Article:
Granted, it took me over 50 hours of playing time to get to this state and I had already since long become League Champion, but it's disappointing that Nintendo hasn't addressed this plateau that all trainers will inevitably reach with new ideas to extend the journey or at least make the leveling-up process less painful. They've certainly had time to ponder this dilemma after numerous sequels. The sole motivation to continue to train a Pokémon to its ultimate peak performance after "beating" the game is to duel with other trainers, but doing so is ultimately futile because the primary factor between the winners will not be their strategy and knowledge in combat, but patience. A player must display a monk-life state of tolerance and patience to endure an insane amount of time-wasting repetitive battles to level-up over and over again until one as obtained the highest achievable level or at least one significantly higher than that of the opponent. That's not a contest of wit and strength. It's more like a marathon of the will.
Sapphire/Ruby's main shortcoming is that at the end the rainbow, it expects players to stay in Oz rather than go home. Nintendo needs to realize that the ruby slippers were made for the purpose of getting somewhere. If they want players to stick around longer, they need to create new goals and extend the perception of the world further. Otherwise, too much work and not enough play makes for a part-time job. The only difference is that Nintendo isn't paying the player either.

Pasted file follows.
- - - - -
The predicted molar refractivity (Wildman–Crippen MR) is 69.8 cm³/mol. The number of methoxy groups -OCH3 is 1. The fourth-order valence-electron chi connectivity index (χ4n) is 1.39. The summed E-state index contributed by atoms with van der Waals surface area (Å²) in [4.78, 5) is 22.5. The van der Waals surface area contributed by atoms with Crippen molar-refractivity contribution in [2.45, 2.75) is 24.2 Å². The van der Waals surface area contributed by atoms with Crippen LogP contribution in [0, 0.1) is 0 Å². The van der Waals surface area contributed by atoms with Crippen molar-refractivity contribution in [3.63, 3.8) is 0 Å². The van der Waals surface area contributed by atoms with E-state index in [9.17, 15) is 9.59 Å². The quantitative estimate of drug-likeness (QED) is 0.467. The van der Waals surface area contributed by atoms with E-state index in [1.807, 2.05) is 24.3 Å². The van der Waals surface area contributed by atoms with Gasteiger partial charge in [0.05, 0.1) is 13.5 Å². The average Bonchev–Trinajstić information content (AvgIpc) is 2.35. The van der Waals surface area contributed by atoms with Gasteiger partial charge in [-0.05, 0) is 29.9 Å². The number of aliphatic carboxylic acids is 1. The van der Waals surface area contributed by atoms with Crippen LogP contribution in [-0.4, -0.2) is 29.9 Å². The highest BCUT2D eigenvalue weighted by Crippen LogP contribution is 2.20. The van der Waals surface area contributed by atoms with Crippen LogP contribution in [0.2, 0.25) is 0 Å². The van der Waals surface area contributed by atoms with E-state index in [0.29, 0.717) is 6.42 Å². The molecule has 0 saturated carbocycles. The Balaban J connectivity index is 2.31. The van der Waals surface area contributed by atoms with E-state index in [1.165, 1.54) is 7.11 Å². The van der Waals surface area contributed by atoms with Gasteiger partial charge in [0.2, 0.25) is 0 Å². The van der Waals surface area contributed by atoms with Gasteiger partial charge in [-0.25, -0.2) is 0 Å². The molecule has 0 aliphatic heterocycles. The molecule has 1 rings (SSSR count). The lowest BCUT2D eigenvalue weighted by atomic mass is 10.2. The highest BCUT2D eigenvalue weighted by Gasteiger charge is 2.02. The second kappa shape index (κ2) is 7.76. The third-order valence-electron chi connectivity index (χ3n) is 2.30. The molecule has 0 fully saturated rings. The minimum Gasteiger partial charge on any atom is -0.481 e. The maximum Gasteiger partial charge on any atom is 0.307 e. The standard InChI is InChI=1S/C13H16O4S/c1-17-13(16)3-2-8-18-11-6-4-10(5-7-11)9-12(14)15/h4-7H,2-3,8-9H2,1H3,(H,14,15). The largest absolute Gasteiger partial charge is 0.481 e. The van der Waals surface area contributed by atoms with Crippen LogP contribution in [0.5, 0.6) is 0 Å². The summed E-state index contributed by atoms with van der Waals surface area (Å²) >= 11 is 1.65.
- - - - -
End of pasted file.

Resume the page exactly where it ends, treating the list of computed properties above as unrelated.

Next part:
Somewhere between all the gaming, Chi some how managed to finish high school and get into the New York Institute of Technology. At the same time, Chi also interned at Virtual Frontiers, an Internet software consultancy where he learned the ways of HTML. Soon after acquiring his BFA, Chi went on to become the lead Web designer of the Anti-Defamation League. During his tenure there, Chi was instrumental in redesigning and relaunching the non-profit organization's Web site.
Today, Chi is the webmaster of the American Red Cross in Greater New York and somehow managed to work through the tragic events of September 11th without losing his sanity. Chi considers GameCritics.com his life's work and continues to be amazed that the web site is still standing after the recent dotcom fallout. It is his dream that GameCritics.com will accomplish two things: 1) Redefine the grammar of videogames much the same way French film critic Andre Bazin did for the art of cinema and 2) bring game criticism to the forefront of mainstream culture much the same way Siskel & Ebert did for film criticism.